“CMS’s rapid changes to telehealth are a godsend to patients and providers and allows people to be treated in the safety of their home,” CMS Administrator Seema Verma said in a news release. “The changes we are making will help make telehealth more widely available in Medicare Advantage and are part of larger efforts to advance telehealth.”
With the new telemedicine benefits, Medicare Advantage plans will have the flexibility to offer beneficiaries a range of historic services. Medicare Advantage Plans, also known as Part C, typically offer the same coverage as original Medicare, but can compete for patients because of the quality of their medical care and the availability of health coverage.
The two types of coverage work well together, so it’s worth understanding how your plan is covered before you sign up. Medicare Advantage plans can offer beneficiaries access to a range of telemedicine services such as prescription drug coverage, home health care and other medical services. While Medicare now covers telemedicine services under original Medicare, they are not covered by Medicare’s Advantage plan, and they may have their own rules about who pays them and how to access them.
Approval of Medicare Advantage plans to cover additional telemedicine services as a basic service, rather than a supplemental service, means that Medicare plans pay for services provided through capitalized payments. This change gives the MA plan more flexibility in determining whether its telehealth offerings will reduce its overall costs. Coverage as a basic rather than a supplemental benefit will encourage Medicare benefit plans to expand TeleHealth coverage.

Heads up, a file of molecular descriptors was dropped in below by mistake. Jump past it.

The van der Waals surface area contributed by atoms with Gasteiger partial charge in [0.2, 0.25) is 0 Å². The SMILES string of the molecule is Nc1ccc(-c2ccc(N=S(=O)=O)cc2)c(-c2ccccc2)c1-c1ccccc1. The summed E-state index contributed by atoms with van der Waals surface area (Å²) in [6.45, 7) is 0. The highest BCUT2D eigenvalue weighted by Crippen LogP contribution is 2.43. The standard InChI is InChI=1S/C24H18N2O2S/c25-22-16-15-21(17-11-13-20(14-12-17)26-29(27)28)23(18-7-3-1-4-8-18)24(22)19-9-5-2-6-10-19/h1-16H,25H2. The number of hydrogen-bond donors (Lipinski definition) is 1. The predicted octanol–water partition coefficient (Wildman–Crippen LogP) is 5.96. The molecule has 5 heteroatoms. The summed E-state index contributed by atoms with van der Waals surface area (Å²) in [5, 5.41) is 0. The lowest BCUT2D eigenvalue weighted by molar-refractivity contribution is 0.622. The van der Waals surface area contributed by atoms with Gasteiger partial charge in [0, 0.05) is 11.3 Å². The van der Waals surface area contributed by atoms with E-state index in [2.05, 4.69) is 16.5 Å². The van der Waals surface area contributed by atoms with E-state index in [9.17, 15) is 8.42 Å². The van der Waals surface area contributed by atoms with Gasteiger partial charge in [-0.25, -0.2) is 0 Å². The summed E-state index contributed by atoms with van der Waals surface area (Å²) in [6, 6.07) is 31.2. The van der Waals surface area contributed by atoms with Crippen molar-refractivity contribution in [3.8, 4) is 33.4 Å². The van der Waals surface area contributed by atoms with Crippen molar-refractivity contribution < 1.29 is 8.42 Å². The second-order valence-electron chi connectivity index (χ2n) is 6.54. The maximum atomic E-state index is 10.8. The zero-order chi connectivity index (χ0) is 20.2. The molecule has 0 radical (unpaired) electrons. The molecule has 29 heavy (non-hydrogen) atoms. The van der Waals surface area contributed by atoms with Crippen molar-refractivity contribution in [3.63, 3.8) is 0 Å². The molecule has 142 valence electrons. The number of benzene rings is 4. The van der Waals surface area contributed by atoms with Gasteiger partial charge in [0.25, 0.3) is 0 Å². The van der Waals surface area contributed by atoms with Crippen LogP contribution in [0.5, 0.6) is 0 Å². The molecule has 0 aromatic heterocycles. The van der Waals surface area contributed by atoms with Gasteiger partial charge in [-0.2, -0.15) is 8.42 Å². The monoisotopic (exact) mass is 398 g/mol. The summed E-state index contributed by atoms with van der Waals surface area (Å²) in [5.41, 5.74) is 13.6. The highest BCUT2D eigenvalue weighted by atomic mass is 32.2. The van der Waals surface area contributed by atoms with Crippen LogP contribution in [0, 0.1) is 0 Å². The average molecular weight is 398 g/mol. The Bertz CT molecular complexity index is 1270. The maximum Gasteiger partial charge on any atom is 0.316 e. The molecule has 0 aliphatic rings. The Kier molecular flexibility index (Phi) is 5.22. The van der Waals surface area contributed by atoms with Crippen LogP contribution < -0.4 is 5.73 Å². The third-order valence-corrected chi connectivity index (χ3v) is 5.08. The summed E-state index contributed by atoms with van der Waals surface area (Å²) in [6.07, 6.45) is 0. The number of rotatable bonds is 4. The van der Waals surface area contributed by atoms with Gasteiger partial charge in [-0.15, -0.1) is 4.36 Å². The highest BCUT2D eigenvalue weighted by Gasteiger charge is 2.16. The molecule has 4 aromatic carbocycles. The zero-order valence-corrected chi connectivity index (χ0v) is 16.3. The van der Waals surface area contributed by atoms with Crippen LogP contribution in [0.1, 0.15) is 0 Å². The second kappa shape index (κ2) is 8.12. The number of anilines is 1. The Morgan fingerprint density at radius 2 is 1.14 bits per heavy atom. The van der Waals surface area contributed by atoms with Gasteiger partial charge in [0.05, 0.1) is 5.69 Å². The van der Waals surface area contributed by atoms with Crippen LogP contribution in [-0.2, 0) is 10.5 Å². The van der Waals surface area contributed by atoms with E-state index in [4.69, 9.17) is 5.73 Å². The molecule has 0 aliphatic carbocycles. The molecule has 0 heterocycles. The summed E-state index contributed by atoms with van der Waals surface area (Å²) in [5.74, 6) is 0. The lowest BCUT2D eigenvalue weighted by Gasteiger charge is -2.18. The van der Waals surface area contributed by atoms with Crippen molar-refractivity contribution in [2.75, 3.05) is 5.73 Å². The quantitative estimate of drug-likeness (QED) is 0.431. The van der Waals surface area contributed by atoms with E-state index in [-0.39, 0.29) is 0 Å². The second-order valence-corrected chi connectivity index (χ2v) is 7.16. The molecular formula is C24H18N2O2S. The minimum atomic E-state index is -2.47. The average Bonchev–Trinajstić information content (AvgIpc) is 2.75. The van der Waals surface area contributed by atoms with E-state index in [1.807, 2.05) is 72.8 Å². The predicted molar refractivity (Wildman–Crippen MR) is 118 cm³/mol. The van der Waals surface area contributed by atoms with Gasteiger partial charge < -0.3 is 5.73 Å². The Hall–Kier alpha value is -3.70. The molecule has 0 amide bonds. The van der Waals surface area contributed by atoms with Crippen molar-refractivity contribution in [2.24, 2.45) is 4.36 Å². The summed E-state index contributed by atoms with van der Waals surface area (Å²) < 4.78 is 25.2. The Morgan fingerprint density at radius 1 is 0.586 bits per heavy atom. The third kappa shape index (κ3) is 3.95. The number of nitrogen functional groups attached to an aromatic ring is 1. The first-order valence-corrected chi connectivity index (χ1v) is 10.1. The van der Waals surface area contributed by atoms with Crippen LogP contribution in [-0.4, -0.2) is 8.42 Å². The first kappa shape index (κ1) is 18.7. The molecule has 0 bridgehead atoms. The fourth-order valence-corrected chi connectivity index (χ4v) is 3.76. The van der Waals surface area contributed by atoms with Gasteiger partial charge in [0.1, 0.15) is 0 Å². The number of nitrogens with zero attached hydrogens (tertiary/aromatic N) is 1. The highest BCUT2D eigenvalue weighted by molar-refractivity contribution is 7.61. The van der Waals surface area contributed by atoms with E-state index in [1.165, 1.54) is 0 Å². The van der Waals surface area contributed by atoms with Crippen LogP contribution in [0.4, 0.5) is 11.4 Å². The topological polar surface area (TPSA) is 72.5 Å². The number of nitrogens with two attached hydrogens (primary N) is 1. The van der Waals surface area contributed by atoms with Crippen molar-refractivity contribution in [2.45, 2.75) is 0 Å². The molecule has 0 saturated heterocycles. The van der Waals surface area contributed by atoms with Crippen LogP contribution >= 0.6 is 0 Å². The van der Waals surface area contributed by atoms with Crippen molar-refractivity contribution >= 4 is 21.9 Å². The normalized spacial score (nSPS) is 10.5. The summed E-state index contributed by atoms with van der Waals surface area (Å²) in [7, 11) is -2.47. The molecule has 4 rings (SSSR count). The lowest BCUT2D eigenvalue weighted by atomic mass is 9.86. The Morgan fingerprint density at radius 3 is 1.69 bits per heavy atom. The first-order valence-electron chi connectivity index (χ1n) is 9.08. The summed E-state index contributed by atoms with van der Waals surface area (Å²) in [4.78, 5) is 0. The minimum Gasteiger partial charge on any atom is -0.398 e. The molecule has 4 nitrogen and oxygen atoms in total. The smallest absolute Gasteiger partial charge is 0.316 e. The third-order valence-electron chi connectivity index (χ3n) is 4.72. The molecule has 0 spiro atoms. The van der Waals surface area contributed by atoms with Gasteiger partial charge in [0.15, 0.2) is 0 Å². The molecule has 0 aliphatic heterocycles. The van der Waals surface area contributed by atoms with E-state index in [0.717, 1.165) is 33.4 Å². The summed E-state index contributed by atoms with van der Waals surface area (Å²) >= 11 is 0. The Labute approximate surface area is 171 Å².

Today, the Centers for Medicare and Medicaid Services (CMS) released the final Medicare regulatory package, which includes rules that health insurers can use when they expand Medicare Advantage plans to include telemedicine services in 2020. The agency that manages Medicare Advantage programs has made a number of rule changes that could lead to more telemedicine coverage in Medicare preventive plans in the near future. CMS has introduced rules to encourage and expand Medicare’s use of TeleHealth services, and to allow insurers to include TeleHealth services in their 2020 Medicaid plans and other Medicare plans as primary care.
CMS has completed changes that would allow Medicare Advantage beneficiaries to access additional telemedicine services and new telemedicine services in Medicare prevention plans beginning in 2020.
These additional telemedicine services offer patients the opportunity to access healthcare instead of their home without having to go to a health care facility.
On Friday, the Centers for Medicare and Medicaid Services (CMS) announced that it has finalized the final version of its Medicare Telemedicine Plan D. Starting this year, seniors on Medicare Original will receive certain telemedicine benefits even if they live in rural areas. They will also start paying for virtual checks – allowing patients to connect with their doctors by phone or video chat across the country.